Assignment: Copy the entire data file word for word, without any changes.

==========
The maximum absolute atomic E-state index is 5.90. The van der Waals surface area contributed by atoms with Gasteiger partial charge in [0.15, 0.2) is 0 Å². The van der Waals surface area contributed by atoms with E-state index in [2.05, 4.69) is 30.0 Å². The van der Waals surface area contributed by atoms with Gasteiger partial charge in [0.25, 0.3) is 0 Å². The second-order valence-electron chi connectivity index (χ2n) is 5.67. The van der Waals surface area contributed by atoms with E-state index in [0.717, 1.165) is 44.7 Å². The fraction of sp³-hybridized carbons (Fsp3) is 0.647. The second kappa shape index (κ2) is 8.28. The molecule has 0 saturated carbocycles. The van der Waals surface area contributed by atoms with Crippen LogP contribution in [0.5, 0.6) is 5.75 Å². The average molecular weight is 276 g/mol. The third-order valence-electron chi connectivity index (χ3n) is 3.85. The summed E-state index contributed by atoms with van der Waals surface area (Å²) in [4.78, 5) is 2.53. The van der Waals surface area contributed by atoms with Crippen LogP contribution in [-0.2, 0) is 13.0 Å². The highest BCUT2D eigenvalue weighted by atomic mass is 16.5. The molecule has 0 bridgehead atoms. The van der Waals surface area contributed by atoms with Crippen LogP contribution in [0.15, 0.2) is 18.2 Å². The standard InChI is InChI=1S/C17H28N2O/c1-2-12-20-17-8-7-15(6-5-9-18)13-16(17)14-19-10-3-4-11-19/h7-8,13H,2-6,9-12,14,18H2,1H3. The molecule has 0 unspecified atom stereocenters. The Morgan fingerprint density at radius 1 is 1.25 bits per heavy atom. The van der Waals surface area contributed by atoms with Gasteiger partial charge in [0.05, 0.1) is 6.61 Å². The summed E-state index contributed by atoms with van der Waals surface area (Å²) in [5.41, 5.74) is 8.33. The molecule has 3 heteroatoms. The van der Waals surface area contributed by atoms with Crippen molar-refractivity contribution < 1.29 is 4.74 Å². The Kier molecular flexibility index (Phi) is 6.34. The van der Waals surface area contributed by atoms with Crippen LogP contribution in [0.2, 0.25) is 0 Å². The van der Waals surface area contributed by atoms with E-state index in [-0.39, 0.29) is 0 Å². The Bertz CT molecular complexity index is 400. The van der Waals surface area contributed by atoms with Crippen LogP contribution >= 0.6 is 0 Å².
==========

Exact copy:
The maximum absolute atomic E-state index is 5.90. The van der Waals surface area contributed by atoms with Gasteiger partial charge in [0.15, 0.2) is 0 Å². The van der Waals surface area contributed by atoms with E-state index in [2.05, 4.69) is 30.0 Å². The van der Waals surface area contributed by atoms with Gasteiger partial charge in [0.25, 0.3) is 0 Å². The second-order valence-electron chi connectivity index (χ2n) is 5.67. The van der Waals surface area contributed by atoms with E-state index in [0.717, 1.165) is 44.7 Å². The fraction of sp³-hybridized carbons (Fsp3) is 0.647. The second kappa shape index (κ2) is 8.28. The molecule has 0 saturated carbocycles. The van der Waals surface area contributed by atoms with Crippen LogP contribution in [0.5, 0.6) is 5.75 Å². The average molecular weight is 276 g/mol. The third-order valence-electron chi connectivity index (χ3n) is 3.85. The summed E-state index contributed by atoms with van der Waals surface area (Å²) in [4.78, 5) is 2.53. The van der Waals surface area contributed by atoms with Crippen LogP contribution in [-0.2, 0) is 13.0 Å². The highest BCUT2D eigenvalue weighted by atomic mass is 16.5. The molecule has 0 bridgehead atoms. The van der Waals surface area contributed by atoms with Crippen LogP contribution in [0.15, 0.2) is 18.2 Å². The standard InChI is InChI=1S/C17H28N2O/c1-2-12-20-17-8-7-15(6-5-9-18)13-16(17)14-19-10-3-4-11-19/h7-8,13H,2-6,9-12,14,18H2,1H3. The molecule has 0 unspecified atom stereocenters. The Morgan fingerprint density at radius 1 is 1.25 bits per heavy atom. The van der Waals surface area contributed by atoms with Gasteiger partial charge in [0.05, 0.1) is 6.61 Å². The summed E-state index contributed by atoms with van der Waals surface area (Å²) in [5.41, 5.74) is 8.33. The molecule has 3 heteroatoms. The van der Waals surface area contributed by atoms with Crippen molar-refractivity contribution < 1.29 is 4.74 Å². The Kier molecular flexibility index (Phi) is 6.34. The van der Waals surface area contributed by atoms with Crippen LogP contribution in [0.2, 0.25) is 0 Å². The van der Waals surface area contributed by atoms with E-state index in [-0.39, 0.29) is 0 Å². The Bertz CT molecular complexity index is 400. The van der Waals surface area contributed by atoms with Crippen LogP contribution >= 0.6 is 0 Å².